Why did FOX lie? September 18, 2009Posted by Conrad Hubbard in : The Chip , 1 comment so far
Why did FOX News lie about CNN’s “Tea Party” coverage? That’s the tagline CNN put on the story that anchor Campbell Brown led tonight. And seriously, what an awesome freaking question. Why does FOX “News” seemingly distort the truth so often? Fair and balanced? Is that an FCC approved code for “bullsh*t”?
I am really glad to see CNN defend themselves against this garbage. FOX’s endless assertion that they are “fair and balanced” is laughable. Even most folks I know who are conservative defenders of FOX typically say something like “well, from their perspective…” or the like.
In this case, FOX falsely claimed that CNN didn’t cover the “Tea Party” political action march in Washington, D.C. Worse yet, they actually put out a newspaper advertisement saying so. This wasn’t just an offhand comment by some idiot with a microphone. It was a calculated move that managed to bubble its way up through the hypothetical “best” marketing minds of the FOX network.
CNN showed a barrage of footage of their reporters doing exactly what FOX falsely claimed that they had not done: namely, covering the “Tea Party” political action march in Washington, D.C. One reporter after another was shown clearly covering the crowd of demonstrators, even directly asking members of that crowd questions and displaying their precise answers. Anyone who watches CNN already knew this, but the evidence was clear. CNN had indeed given extensive coverage to an event that FOX fraudulently claimed that they had ignored.
If the FOX company is willing to engage in direct, intentional committee-planned falsehoods of that nature, why should anyone even vaguely consider the idea that their endlessly editorial slanted “news” coverage is anything resembling “fair and balanced”?
District 9 September 8, 2009Posted by Conrad Hubbard in : The Chip , add a comment
If you have already seen this movie, then you already know, or you disagree. For me, this movie was a real surprise. I saw a trailer for it, and expected it to either be some sort of crappy action flick or a poorly done alien conspiracy piece. Instead, I was treated to a gritty story with lots of views of humanity at its worst and best.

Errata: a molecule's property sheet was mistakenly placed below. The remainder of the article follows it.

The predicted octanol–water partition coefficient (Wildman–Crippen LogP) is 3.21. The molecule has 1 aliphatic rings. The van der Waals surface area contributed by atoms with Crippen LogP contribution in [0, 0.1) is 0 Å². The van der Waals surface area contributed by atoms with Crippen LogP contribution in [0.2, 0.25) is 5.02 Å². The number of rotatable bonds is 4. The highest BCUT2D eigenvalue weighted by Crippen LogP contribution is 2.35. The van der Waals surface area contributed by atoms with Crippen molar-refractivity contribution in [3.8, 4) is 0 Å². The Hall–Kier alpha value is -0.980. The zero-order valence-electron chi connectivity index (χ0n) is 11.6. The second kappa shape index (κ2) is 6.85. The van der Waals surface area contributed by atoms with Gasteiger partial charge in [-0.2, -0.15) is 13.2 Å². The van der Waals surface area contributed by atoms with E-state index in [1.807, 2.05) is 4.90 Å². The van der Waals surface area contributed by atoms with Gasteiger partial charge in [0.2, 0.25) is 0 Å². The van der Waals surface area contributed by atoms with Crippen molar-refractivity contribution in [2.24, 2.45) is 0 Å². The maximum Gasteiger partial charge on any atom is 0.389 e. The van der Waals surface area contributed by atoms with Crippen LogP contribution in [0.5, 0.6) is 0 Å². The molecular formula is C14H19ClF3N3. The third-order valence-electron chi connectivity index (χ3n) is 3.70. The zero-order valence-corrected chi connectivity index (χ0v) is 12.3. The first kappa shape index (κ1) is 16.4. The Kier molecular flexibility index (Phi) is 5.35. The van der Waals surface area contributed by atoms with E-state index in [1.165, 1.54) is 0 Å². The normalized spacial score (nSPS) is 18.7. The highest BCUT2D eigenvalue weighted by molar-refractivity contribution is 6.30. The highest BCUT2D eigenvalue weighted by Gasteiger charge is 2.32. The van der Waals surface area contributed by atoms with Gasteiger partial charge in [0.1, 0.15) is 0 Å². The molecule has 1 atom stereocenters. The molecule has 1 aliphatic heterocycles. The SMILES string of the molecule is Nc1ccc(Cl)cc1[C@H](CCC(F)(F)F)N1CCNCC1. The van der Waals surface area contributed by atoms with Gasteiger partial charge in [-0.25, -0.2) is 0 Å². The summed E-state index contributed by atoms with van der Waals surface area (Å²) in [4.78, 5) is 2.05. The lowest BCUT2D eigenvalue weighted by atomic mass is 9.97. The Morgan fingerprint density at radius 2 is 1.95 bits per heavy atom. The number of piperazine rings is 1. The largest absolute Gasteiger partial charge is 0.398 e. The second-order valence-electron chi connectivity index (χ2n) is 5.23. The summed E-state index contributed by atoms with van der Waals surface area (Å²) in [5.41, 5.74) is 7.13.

Hm, how do I say this without a spoiler. The moment that I saw the main character get sprayed in the face with some alien goop, I knew he was going to become capable of a certain thing that was already vaguely hinted in the movie. I did not foresee the layers that would unfold in the process. From the suggestions of voodoo by a villainous warlord, to the tender pleas to his wife, there were lots of little moments that made the film work despite a backdrop which seemingly promised absurdity.
The aliens were pretty freaky looking, and didn’t initially come off as believable to me. But somehow this ultimately worked for me. Once I accepted them as freakish and probably somewhat ridiculous they became part of the backdrop. Dropping them into abject poverty in an African shack town, and filming it all with a gritty, documentary style somehow turned them into characters rather than bad special effects.
But the aliens aren’t really the story. The story is a human tale of being outcast, of desperation, of unexpected honor and of the glimmer of humanity found amidst the depraved and inhumane. The actions of mankind are sometimes more alien that those of the aliens, and the aliens sometimes more human than our own kind. This could just as easily be a story of any number of genocidal events in human history. However, it disguises all of that with a chitinous hide and some suitably jerky camerawork. You come into the show expecting bugs and troopers, and instead you see the sins and crimes of the last century played by a puppet show of CGI aliens and faux documentary.